The Fission Process

The Fission Process

In the nucleus of each atom of uranium-235 (U-235) are 92 protons and 143 neutrons, for a total of 235. The arrangement of particles within uranium-235 is somewhat unstable and the nucleus can disintegrate if it is excited by an outside source. When a U-235 nucleus absorbs an extra neutron, it quickly breaks into two parts. This process is known as fission (see diagram below). Each time a U-235 nucleus splits, it releases two or three neutrons. Hence, the possibility exists for creating a chain reaction.

Nuclear fission

The MIT Research Reactor is used primarily for the production of neutrons. When it is in operation, the central active core contains a huge number of neutrons traveling in every direction at very high speeds.

The rate of fissions in the uranium nuclei in the MIT reactor is controlled chiefly by six control blades of boron-stainless steel which are inserted vertically alongside the fuel elements. Boron has the property of absorbing neutrons without re-emitting any. When the control blades are fully inserted, they absorb so many neutrons from the uranium that there are not enough to allow a chain reaction to continue. To put the reactor into operation, the control blades are raised very slowly. As fewer and fewer neutrons are absorbed, more and more neutrons are available to cause the splitting of uranium nuclei, until finally enough neutrons are available to sustain a chain reaction.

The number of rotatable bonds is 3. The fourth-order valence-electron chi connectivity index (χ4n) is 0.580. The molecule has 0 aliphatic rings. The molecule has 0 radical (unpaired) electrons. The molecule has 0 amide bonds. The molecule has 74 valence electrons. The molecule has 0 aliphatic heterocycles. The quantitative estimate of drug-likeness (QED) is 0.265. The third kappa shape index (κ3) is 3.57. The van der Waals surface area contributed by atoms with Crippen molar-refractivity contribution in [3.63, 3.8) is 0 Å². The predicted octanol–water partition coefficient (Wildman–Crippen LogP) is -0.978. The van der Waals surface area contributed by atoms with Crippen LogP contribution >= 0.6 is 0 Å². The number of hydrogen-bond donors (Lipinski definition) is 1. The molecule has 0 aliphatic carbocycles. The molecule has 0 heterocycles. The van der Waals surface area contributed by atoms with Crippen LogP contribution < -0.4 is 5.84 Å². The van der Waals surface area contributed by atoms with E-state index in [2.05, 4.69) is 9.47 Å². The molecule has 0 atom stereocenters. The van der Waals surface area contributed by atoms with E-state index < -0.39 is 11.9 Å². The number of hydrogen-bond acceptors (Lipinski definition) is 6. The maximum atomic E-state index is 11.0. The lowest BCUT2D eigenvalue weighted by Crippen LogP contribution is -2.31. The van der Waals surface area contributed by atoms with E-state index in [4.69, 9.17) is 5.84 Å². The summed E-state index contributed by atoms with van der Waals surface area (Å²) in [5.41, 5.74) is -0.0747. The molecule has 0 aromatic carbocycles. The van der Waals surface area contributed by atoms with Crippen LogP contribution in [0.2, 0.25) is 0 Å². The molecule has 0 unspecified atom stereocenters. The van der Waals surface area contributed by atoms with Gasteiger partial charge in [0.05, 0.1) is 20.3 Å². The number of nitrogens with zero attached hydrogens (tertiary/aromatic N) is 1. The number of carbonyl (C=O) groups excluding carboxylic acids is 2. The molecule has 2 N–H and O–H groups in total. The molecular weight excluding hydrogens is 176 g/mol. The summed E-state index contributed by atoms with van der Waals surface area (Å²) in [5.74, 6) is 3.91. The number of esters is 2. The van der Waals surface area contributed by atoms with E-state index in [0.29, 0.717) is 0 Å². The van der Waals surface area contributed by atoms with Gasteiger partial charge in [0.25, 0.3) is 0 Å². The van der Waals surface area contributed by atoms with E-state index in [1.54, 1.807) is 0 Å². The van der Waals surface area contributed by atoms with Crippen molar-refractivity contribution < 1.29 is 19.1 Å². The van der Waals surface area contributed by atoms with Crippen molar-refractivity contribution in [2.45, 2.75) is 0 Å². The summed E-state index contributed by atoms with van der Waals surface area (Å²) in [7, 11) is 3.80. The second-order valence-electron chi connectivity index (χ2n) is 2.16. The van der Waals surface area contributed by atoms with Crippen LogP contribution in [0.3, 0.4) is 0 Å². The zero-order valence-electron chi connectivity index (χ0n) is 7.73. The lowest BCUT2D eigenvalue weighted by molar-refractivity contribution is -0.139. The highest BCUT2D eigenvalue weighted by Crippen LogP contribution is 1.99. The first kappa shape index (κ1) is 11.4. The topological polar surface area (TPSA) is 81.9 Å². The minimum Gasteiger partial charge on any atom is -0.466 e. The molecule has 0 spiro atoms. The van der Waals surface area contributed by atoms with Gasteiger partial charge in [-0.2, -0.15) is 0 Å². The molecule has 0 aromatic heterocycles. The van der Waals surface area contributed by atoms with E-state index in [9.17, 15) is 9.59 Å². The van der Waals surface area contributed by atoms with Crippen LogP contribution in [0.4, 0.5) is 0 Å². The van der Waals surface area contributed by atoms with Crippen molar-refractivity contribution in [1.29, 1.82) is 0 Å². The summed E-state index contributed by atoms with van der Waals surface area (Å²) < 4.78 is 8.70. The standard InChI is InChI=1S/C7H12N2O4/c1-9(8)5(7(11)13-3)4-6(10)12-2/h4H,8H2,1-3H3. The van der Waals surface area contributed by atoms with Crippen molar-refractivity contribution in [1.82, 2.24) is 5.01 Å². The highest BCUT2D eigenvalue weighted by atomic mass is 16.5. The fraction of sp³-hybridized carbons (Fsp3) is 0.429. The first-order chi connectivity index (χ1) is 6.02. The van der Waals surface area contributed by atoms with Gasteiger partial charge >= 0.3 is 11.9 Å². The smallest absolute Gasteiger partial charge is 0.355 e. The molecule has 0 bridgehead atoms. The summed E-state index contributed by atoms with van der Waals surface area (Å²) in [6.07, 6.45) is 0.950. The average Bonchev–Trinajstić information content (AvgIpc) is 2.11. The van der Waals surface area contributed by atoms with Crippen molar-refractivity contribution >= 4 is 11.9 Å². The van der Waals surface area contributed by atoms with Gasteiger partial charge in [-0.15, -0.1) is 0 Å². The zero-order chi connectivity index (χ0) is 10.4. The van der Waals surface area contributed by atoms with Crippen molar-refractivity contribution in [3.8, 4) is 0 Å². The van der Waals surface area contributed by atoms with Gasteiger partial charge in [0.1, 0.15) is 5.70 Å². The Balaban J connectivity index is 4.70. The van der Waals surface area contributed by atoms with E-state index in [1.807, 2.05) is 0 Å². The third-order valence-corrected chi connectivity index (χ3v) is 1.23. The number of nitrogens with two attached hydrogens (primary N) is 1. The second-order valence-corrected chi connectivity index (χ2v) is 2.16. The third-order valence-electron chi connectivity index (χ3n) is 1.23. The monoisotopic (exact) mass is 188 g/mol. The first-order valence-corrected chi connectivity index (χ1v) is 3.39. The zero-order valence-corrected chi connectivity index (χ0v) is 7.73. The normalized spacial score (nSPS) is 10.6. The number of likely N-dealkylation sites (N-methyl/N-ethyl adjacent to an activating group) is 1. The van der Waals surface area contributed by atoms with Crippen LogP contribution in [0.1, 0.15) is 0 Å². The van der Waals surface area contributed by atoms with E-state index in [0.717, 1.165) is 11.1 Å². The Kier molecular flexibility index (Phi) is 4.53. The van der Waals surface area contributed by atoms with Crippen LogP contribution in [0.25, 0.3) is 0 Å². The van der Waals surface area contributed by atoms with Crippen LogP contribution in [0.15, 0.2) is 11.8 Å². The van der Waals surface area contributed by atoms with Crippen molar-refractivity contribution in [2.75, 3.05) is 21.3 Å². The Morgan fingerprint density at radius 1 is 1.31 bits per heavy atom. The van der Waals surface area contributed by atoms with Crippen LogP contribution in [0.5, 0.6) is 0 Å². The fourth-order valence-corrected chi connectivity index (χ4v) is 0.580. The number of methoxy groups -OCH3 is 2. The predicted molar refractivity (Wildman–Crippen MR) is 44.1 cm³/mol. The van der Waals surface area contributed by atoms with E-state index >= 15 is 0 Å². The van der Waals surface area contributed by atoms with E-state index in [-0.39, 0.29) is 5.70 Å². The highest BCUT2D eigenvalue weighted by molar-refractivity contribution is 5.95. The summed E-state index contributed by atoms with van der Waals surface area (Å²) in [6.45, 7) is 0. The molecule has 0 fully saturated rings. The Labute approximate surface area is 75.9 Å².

In the MIT reactor, one other group of components is essential to the maintaining and controlling a chain reaction. Since U-235 nuclei do not readily absorb the high energy neutrons that are emitted during fission, it is necessary to slow the neutrons down with a "moderator". Three types of moderators are used at the MIT reactor: (1) ordinary or "light" water that is also used to cool the reactor core, (2) deuterated or heavy water (D20), and (3) high-purity graphite, both of which are excellent at slowing neutrons without absorbing them.